- Cover the bowl with a microwave safe lid and cook the oats for 2 minutes.
- Remove the oats from the microwave and stir in That Dam Jam.
- Allow to cool for a minute, then enjoy with gusto!
Makes 1 serving. Nutrition facts per serving: 211 calories, 37 grams carbs, 4.8 grams fiber, 4.1 grams fat, 5.6 grams protein, 0 mg cholesterol, 2.4 mg sodium
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Farm-raised fish often gets a bad rap. Visions of polluted, contaminated water overflowing with crowded fish may be what you’re thinking of. It’s time to think again!
Not all fish farms are the same. I was fortunate to receive samples of seriously tasty salmon from Superior Fresh in Wisconsin. Superior Fresh is no ordinary fish farm. They use regenerative agriculture to provide the most delicious food while sparing the planet.
Superior Fresh uses soil regeneration and habitat preservation by recycling nearly 100% of the water used to grow 30 times more food per acre than traditional farms. In addition, they grown 5 pounds of salmon and an extra 25 pounds of organic vegetables for every 5 pounds of fish food. That’s a lot of food!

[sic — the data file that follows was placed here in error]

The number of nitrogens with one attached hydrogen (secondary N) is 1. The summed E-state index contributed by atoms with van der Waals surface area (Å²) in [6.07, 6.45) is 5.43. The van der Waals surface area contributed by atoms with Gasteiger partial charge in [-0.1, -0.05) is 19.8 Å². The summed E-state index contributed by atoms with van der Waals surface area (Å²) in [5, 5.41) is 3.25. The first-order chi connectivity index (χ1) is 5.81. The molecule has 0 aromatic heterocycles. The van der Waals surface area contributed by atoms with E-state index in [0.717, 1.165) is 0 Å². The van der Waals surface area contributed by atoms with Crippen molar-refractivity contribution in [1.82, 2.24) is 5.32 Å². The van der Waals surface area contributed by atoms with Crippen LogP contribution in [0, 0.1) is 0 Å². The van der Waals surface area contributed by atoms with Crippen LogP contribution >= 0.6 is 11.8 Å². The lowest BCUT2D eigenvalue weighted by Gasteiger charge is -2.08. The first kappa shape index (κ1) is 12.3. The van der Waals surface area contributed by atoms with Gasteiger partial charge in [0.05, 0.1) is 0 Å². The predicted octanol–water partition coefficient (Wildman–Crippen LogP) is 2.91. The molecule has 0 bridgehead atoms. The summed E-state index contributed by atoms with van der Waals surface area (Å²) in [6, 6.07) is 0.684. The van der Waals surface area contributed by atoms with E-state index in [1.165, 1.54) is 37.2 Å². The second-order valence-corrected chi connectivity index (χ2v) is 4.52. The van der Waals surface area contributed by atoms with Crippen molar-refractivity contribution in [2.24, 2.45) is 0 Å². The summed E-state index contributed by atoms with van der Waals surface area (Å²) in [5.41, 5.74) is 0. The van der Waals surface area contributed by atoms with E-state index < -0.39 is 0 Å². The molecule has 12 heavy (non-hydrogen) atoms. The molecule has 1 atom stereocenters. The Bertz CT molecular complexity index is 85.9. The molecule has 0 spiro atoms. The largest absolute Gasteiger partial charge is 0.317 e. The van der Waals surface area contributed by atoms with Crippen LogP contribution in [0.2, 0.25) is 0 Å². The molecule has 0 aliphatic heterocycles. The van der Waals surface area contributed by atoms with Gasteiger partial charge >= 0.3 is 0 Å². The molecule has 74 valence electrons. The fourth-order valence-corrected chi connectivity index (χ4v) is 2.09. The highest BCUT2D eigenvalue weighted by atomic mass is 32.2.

Their aquaponic ecosystem works in harmony. Atlantic salmon lives in water that fuel their leafy greens, which in turn purify the water and send it back to the fish. Their fish are fed an organic diet, which are non-GMO, pesticide free, hormone free, antibiotic free and delicious! On top of that, their Atlantic salmon has twice as much omega-3-fatty acids as traditional salmon.
I’ve been paying attention to my omega-3-fatty acid intake for a reason. Omega-3 fats are PUFAS (polyunsaturated fatty acids) that are linked with the reduction of risk of heart disease, dementia, and also depression. Sadly, no pun intended, all of these conditions run in my family. My father had diabetes which led to heart disease. My mother has dementia and suffered with depression throughout her life. Prevention is key to all of these chronic conditions.
Omega-3-fatty acids are found in fatty fish, including salmon as well as ground flaxseeds, walnuts, chia seeds, soybean and canola oil. Most of us don’t consume enough in our diets. Fish oil supplements also provide these healthy fats- ask your doctor or dietitian if they’re right for you. While my diet may not be perfect (whose is?), I really want to keep my heart healthy and brain sharp as I age.
Superior Salmon with Peach Salsa
There are SO many tasty ways to make salmon that I got overwhelmed looking at recipes. Samon can be baked, broiled, air fried, pan fried or grilled. Summer in Cincinnati means grilling, so I opted for a simple marinade. Summer also means peach season. I was happy to have all the ingredients I needed on hand. Well, most of them.